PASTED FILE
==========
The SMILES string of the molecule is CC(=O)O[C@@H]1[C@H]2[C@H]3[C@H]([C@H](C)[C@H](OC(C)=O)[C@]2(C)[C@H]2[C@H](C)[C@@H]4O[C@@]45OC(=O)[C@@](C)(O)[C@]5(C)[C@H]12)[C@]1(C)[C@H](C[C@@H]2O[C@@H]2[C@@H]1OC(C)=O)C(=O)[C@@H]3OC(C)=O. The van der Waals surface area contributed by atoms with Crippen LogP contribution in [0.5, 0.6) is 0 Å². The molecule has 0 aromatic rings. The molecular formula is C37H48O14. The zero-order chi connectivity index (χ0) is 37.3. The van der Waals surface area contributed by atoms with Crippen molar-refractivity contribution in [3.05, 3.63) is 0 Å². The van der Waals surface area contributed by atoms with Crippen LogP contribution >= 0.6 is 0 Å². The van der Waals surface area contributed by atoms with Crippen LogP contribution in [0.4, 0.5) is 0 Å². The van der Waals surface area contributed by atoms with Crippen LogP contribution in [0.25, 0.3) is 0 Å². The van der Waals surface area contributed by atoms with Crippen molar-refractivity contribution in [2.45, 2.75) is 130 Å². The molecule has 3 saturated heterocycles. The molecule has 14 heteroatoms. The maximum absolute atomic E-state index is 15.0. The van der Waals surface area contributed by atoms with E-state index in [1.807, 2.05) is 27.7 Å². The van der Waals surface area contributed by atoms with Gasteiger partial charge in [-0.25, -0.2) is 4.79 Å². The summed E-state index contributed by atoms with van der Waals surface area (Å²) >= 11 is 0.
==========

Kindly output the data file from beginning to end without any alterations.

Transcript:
The SMILES string of the molecule is CC(=O)O[C@@H]1[C@H]2[C@H]3[C@H]([C@H](C)[C@H](OC(C)=O)[C@]2(C)[C@H]2[C@H](C)[C@@H]4O[C@@]45OC(=O)[C@@](C)(O)[C@]5(C)[C@H]12)[C@]1(C)[C@H](C[C@@H]2O[C@@H]2[C@@H]1OC(C)=O)C(=O)[C@@H]3OC(C)=O. The van der Waals surface area contributed by atoms with Crippen LogP contribution in [0.5, 0.6) is 0 Å². The molecule has 0 aromatic rings. The molecular formula is C37H48O14. The zero-order chi connectivity index (χ0) is 37.3. The van der Waals surface area contributed by atoms with Crippen molar-refractivity contribution in [3.05, 3.63) is 0 Å². The van der Waals surface area contributed by atoms with Crippen LogP contribution >= 0.6 is 0 Å². The van der Waals surface area contributed by atoms with Crippen LogP contribution in [0.4, 0.5) is 0 Å². The van der Waals surface area contributed by atoms with Crippen LogP contribution in [0.25, 0.3) is 0 Å². The van der Waals surface area contributed by atoms with Crippen molar-refractivity contribution in [2.45, 2.75) is 130 Å². The molecule has 3 saturated heterocycles. The molecule has 14 heteroatoms. The maximum absolute atomic E-state index is 15.0. The van der Waals surface area contributed by atoms with E-state index in [1.807, 2.05) is 27.7 Å². The van der Waals surface area contributed by atoms with Gasteiger partial charge in [-0.25, -0.2) is 4.79 Å². The summed E-state index contributed by atoms with van der Waals surface area (Å²) >= 11 is 0.